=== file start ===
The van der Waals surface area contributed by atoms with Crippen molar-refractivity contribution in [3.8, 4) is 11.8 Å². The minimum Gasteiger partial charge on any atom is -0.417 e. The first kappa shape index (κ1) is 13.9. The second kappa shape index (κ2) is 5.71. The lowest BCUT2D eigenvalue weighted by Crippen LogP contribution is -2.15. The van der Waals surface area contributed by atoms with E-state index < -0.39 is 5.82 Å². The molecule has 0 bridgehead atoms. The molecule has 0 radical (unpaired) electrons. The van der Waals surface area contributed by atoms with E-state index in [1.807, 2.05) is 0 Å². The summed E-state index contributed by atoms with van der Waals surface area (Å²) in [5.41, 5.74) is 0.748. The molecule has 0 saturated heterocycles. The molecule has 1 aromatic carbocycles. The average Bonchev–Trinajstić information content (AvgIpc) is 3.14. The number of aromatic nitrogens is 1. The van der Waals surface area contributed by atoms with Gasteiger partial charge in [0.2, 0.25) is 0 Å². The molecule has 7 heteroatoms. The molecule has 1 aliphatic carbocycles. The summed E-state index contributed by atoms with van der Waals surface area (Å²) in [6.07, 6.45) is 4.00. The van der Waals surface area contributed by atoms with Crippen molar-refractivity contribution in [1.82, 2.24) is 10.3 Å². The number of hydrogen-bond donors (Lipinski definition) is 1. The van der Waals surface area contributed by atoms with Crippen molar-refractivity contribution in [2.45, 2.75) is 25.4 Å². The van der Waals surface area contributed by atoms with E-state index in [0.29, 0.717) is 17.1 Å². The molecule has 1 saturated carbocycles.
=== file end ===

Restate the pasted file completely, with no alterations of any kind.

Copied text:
The van der Waals surface area contributed by atoms with Crippen molar-refractivity contribution in [3.8, 4) is 11.8 Å². The minimum Gasteiger partial charge on any atom is -0.417 e. The first kappa shape index (κ1) is 13.9. The second kappa shape index (κ2) is 5.71. The lowest BCUT2D eigenvalue weighted by Crippen LogP contribution is -2.15. The van der Waals surface area contributed by atoms with E-state index < -0.39 is 5.82 Å². The molecule has 0 bridgehead atoms. The molecule has 0 radical (unpaired) electrons. The van der Waals surface area contributed by atoms with E-state index in [1.807, 2.05) is 0 Å². The summed E-state index contributed by atoms with van der Waals surface area (Å²) in [5.41, 5.74) is 0.748. The molecule has 0 saturated heterocycles. The molecule has 1 aromatic carbocycles. The average Bonchev–Trinajstić information content (AvgIpc) is 3.14. The number of aromatic nitrogens is 1. The van der Waals surface area contributed by atoms with Gasteiger partial charge in [0.2, 0.25) is 0 Å². The molecule has 7 heteroatoms. The molecule has 1 aliphatic carbocycles. The summed E-state index contributed by atoms with van der Waals surface area (Å²) in [6.07, 6.45) is 4.00. The van der Waals surface area contributed by atoms with Crippen molar-refractivity contribution in [1.82, 2.24) is 10.3 Å². The number of hydrogen-bond donors (Lipinski definition) is 1. The van der Waals surface area contributed by atoms with Crippen molar-refractivity contribution in [2.45, 2.75) is 25.4 Å². The van der Waals surface area contributed by atoms with E-state index in [0.29, 0.717) is 17.1 Å². The molecule has 1 saturated carbocycles.